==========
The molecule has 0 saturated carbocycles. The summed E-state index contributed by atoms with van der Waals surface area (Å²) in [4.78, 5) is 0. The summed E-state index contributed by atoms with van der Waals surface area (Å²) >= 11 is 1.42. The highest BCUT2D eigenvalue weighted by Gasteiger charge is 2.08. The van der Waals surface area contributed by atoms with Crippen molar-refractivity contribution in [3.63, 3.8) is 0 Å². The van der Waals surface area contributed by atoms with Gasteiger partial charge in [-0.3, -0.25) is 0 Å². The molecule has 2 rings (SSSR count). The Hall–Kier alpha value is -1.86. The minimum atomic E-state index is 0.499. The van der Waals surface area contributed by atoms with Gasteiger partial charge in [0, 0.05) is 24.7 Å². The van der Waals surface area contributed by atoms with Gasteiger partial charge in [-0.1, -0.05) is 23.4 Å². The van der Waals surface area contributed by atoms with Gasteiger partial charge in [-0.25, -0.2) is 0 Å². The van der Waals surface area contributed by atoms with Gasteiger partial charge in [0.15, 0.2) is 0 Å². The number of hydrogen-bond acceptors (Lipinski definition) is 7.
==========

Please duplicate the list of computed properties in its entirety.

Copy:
The molecule has 0 saturated carbocycles. The summed E-state index contributed by atoms with van der Waals surface area (Å²) in [4.78, 5) is 0. The summed E-state index contributed by atoms with van der Waals surface area (Å²) >= 11 is 1.42. The highest BCUT2D eigenvalue weighted by Gasteiger charge is 2.08. The van der Waals surface area contributed by atoms with Crippen molar-refractivity contribution in [3.63, 3.8) is 0 Å². The van der Waals surface area contributed by atoms with Gasteiger partial charge in [-0.3, -0.25) is 0 Å². The molecule has 2 rings (SSSR count). The Hall–Kier alpha value is -1.86. The minimum atomic E-state index is 0.499. The van der Waals surface area contributed by atoms with Gasteiger partial charge in [0, 0.05) is 24.7 Å². The van der Waals surface area contributed by atoms with Gasteiger partial charge in [-0.1, -0.05) is 23.4 Å². The van der Waals surface area contributed by atoms with Gasteiger partial charge in [-0.25, -0.2) is 0 Å². The van der Waals surface area contributed by atoms with Gasteiger partial charge in [0.15, 0.2) is 0 Å². The number of hydrogen-bond acceptors (Lipinski definition) is 7.